Nestled in the Southwest corner of Germany, Schwarzwald (Black Forest) provides writing inspiration to its native musical counterpart, Finsterforst (Dark Forest). Playing exactly the style of metal one would expect from their name, Finsterforst have been plugging their epic, folksy wares to the masses with four full-lengths now, and Mach Dich Frei does not stray far from their established formula. There are problems, but it is very solid and enjoyable, drawing on Moonsorrow and Wintersun in crafting epic and heavy soundscapes.
I would usually go on to qualify this key strength by briefly describing the key flaw, as an overall description in the introduction. However, allow me to expand on a few flaws which can be summarised very neatly. Imagine, if you will indulge me, my mother. She will concede nothing in any argument, and I’ve always said she would make an excellent politician for her unparalleled ability to avoid difficult questions and divert to other topics. It really is uncanny. Now, going on a long car journey with her can be quite an ordeal. She will be navigating, I will be driving, and sometimes reaching the destination eludes her map-reading skills. We will drive aimlessly for several hours, before she begins pointing out arbitrary landmarks and flora. A gnarled forest. A colourful skyline. A time-ravaged church. She will insist she still knows where we are and where we’re going, but we won’t arrive without having explored everything within a 50 mile radius and approximately five hours late. By the end, I’m wishing the journey to be over due to its sheer length, even if the individual places are quite eye-catching.
This protracted metaphor applies well to Mach Dich Frei. Aside from being unnecessarily long, a few of the songs don’t feel like they’ve meaningfully progressed – like a drive with my dear mum, where travelling in the correct direction is seemingly overrated. “Schicksals End” and “Zeit für Hass” both end with more of the same rather than a big pay-off, which is an issue with music striving for grandiosity. More, they try to distract from this core lack of development by integrating as many different sounds as they can. The opening five and a half minutes of “Schicksals End” feature airy and thick, effectively layered guitar tones, chug, groove, snarled vox, clean shouts, synths with backing chants, horns, an accordion and even some oriental percussion at one point. While these are all entertaining, and it doesn’t feel disjointed, it’s surplus to what I came for – much like the exploration of all the forests and skylines and churches.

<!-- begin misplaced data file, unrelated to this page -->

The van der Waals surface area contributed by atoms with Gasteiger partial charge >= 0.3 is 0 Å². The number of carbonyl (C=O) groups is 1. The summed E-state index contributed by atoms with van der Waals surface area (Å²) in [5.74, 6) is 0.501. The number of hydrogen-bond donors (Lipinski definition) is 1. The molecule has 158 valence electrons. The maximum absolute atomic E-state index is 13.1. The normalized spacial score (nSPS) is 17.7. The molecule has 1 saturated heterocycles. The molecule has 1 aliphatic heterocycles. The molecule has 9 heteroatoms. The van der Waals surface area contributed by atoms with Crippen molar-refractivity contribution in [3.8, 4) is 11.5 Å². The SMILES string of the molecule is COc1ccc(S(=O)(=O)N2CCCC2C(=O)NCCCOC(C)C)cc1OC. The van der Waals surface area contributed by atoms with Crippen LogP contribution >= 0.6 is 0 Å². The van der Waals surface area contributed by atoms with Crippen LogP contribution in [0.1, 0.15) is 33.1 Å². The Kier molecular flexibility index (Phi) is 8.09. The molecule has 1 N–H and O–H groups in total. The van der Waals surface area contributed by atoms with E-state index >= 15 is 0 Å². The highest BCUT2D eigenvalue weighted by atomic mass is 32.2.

By the time you reach “Finsterforst,” the closer, you will be feeling that you’ve had your fill – but its 24-minute length says otherwise. I do not mean to say that the music itself is poor – in fact, taking each song individually, it’s accomplished stuff, with highlight sections in each. The hard rocking lead and savage vox at 2:20 in “Zeit für Hass” is awesome, as is the epic vocal harmony at the mid-point of “Mach Dich Frei,” and the crescendo into full-power blackened aggression at 16:30 in “Finsterforst.” Finsterforst demonstrates great technical ability and awareness of many styles, even if some feel shoe-horned. Glorious fist-pumping and classical pomp abound, and the different tracks all have something to offer. It’s just far too long when taken all together.
With regard to production, though the interludes clock in higher, the full songs register a measly dynamic range of 4. On such music as this, which thrives on its ability to construct an epic soundscape, this is borderline unacceptable and doesn’t so much shoot itself in the foot, as nuke the foot and every forest and church within a 50 mile radius. While it may be acceptable on simpler melodies, the scope of the compositions here necessitates greater sonic depth and definition. Audio peaking is plainly audible at the start of “Finsterforst,” and it even affects my favourite, “Mach Dich Frei,” which does not have the space to fully envelope you in its multiple streams and layers.
This was a difficult one to rate. On one hand, the music is technically competent and very engaging – many of these songs are very enjoyable. On the other, these do not work so well when stitched together into a full record, and the production leaves a lot to be desired. There’s far too much material here for one release, and the pacing is off on a few of the tracks, which exacerbates the issue. I hope to reflect this duality in the score I have given – but numerical values are an inadequate way to judge art, hence the 669 above words. Nonetheless, this comes recommended to folk aficionados. Just consume it in small sips for full appreciation.